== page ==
DutchAmsterdam.nl — The main entrance of Amsterdam’s Central Station has been re-opened.
The entrance was closed in 2004 due to construction work for the North/South metro line (Noord/Zuidlijn), which runs — eventually — from Amsterdam-North underneath Central Station to the city’s financial district in the south.
Originally the work was meant to take just three years, but the problem-plagued project met with a plethora of delays.
“We’ve hit some bumps consisting of technical, procedural and financial matters. They all needed to be overcome,” says Arie van Wijngaarden, area director of Stationseiland (literally, Station Island — the name is a reference to the fact that Central Station is situated on three man-made islands).
The construction of the subway tunnel under the historic station building — which opened in 1889 — is a complex operation.
The building itself rests on a foundation of 8,687 wooden piles which have been driven deep into the muddy and sandy soil. Construction workers have replaced many of the wooden piles underneath the center of the building with steel piles. During this project a specially-made concrete structure above the metro tunnel carried the weight of building.
The train station is a listed monument, Van Wijngaarden points out. That means “every screw you want to place elsewhere must be thought about and discussed.”
Initially the Noord/Zuidlijn was expected to open in 2011, at a cost of 1,46 billion Euro. Currently it is expected to be operational by 2017 — at the earliest. By then it will have cost 3,1 billion Euro.
Cost overruns were caused by — among other things — a tender process that did not make clear precisely what would be involved in the project, construction problems that caused historic houses to subside.
In December 2009 an investigative committee concluded that the city of Amsterdam should never have approved the construction of the North/Southline.
Earlier that year another committee said stopping the project was not an option as doing so would be too expensive and leave the city with the problems the project was meant to alleviated.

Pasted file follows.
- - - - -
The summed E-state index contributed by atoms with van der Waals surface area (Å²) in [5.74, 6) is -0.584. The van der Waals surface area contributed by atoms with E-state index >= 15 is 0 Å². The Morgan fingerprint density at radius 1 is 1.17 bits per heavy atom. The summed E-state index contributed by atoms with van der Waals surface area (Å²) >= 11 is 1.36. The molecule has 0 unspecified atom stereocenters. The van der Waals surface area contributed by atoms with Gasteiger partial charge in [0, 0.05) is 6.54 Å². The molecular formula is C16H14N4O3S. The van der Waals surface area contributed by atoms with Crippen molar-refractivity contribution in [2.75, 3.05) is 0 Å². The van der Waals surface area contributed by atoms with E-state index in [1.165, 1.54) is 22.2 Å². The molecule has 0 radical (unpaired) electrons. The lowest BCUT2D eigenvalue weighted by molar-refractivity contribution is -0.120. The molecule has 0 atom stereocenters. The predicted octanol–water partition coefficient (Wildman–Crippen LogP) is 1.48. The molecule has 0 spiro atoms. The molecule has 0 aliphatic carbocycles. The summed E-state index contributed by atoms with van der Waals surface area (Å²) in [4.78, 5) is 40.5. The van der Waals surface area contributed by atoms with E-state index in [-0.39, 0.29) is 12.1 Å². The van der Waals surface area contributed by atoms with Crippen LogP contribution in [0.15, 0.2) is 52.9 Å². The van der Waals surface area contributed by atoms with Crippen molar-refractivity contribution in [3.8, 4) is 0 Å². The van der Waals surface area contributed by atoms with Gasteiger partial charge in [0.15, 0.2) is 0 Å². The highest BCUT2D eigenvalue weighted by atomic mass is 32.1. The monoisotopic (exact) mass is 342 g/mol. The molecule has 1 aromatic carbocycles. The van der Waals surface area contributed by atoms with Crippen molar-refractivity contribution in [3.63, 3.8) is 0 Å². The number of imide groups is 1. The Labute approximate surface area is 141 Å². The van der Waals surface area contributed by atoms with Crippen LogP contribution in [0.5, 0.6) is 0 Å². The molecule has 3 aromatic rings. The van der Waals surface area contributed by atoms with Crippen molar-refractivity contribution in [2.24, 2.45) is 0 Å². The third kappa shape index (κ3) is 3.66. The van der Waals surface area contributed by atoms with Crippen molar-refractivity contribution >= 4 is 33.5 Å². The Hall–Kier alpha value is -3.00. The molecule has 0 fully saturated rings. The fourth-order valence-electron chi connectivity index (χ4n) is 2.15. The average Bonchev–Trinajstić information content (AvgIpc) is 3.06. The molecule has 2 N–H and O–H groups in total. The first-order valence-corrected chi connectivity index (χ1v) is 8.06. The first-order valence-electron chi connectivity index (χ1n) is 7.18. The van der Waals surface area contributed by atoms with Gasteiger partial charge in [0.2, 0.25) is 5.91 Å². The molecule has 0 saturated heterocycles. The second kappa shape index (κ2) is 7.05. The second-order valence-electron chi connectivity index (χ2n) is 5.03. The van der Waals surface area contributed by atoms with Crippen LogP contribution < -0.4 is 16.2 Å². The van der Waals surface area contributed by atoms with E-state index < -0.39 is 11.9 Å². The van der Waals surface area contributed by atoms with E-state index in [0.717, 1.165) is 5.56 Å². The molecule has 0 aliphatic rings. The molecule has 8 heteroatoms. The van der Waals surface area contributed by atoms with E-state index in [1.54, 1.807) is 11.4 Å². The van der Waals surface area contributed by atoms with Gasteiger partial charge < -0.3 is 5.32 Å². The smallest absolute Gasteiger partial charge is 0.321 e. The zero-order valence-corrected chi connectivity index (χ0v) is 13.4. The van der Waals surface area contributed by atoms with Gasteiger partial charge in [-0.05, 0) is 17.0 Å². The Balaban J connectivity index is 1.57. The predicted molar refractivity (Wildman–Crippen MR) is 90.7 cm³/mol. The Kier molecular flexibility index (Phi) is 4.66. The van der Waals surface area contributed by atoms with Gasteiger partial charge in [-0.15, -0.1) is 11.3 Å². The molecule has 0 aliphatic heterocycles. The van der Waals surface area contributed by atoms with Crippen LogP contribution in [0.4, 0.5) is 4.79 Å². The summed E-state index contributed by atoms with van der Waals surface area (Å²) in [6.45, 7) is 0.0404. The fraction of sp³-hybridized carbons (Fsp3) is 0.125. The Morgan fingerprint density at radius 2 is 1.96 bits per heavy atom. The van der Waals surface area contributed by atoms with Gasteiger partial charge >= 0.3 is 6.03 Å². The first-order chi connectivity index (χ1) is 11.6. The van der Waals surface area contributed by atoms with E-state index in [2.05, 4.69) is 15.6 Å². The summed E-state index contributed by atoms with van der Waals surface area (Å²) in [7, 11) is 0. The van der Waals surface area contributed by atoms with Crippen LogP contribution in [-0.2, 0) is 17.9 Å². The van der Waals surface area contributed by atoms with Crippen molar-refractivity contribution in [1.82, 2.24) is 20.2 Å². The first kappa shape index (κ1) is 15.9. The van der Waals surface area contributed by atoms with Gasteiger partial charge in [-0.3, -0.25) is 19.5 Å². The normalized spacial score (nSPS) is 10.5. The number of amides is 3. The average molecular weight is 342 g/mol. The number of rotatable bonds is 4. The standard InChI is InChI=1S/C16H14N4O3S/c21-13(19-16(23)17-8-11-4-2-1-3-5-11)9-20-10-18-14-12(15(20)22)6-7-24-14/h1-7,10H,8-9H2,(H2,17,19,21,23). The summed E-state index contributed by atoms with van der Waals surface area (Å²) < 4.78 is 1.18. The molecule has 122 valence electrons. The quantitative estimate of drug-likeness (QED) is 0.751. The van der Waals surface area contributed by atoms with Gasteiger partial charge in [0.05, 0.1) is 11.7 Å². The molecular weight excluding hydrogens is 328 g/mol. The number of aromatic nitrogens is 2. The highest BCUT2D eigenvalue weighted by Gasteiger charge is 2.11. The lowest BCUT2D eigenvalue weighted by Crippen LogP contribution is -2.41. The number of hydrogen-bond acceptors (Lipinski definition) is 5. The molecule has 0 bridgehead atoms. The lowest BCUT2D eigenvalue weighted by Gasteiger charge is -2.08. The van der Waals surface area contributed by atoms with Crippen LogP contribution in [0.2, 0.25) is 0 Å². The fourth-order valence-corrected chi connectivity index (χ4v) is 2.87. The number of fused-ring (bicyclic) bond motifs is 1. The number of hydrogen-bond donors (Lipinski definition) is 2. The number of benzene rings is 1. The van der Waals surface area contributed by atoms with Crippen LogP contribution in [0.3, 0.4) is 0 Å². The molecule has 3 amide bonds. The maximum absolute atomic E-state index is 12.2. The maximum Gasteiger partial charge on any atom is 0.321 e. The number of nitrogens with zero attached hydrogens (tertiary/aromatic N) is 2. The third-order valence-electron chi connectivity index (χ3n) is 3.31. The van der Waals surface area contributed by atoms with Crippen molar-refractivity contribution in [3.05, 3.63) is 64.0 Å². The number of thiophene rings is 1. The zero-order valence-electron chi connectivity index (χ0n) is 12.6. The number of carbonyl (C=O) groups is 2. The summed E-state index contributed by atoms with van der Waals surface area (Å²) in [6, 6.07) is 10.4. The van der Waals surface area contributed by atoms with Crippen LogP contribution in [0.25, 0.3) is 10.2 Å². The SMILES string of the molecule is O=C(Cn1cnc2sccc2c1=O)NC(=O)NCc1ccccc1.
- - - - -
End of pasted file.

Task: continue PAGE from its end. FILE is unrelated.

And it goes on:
30 Additional Projects in and around Central Station
At any rate, at Central Station most of the subway construction work above ground has now been finished, making it possible to re-open the station’s main entrance.
At first only three of the five doors will be opened, since renovation work on the building’s façade continues.
Matter of fact, work in and around the station is expected to continue until at least 2020. Coördinatie Stationseiland took advantage of the metro construction project to perform a large-scale upgrade of the entire Station Island.
Currently some 30 projects are underway, including a new bus terminal behind the station, a make-over of the area in front of the station, construction of a tunnel for bicyclists and pedestrians, and the restoration of the station’s central hall to the original design of its architect, Pierre Cuyper.
Shops and offices now located on the first floor will make place for a gallery that will make it possible to see the trains from within the central hall.
In addition, the central and eastern tunnels will be spruced up and connecting passageways will be enlarged. More shops will be introduced, both inside the station and at IJhal, a shopping center to be situated under the new bus terminal.
Some 260,000 people a day use Amsterdam Central Station. In a few years time that number will have increased to 300,000.
Amsterdam Central Station: video details construction projects
This video report, provided by the North/Southline project, gives a fascinating look not just at the subway construction process, but also at the history and future of Amsterdam Central Station.
Also shown: how the subway project is a boon for archeologists, who have found all manner of historical items in the sandy soil.
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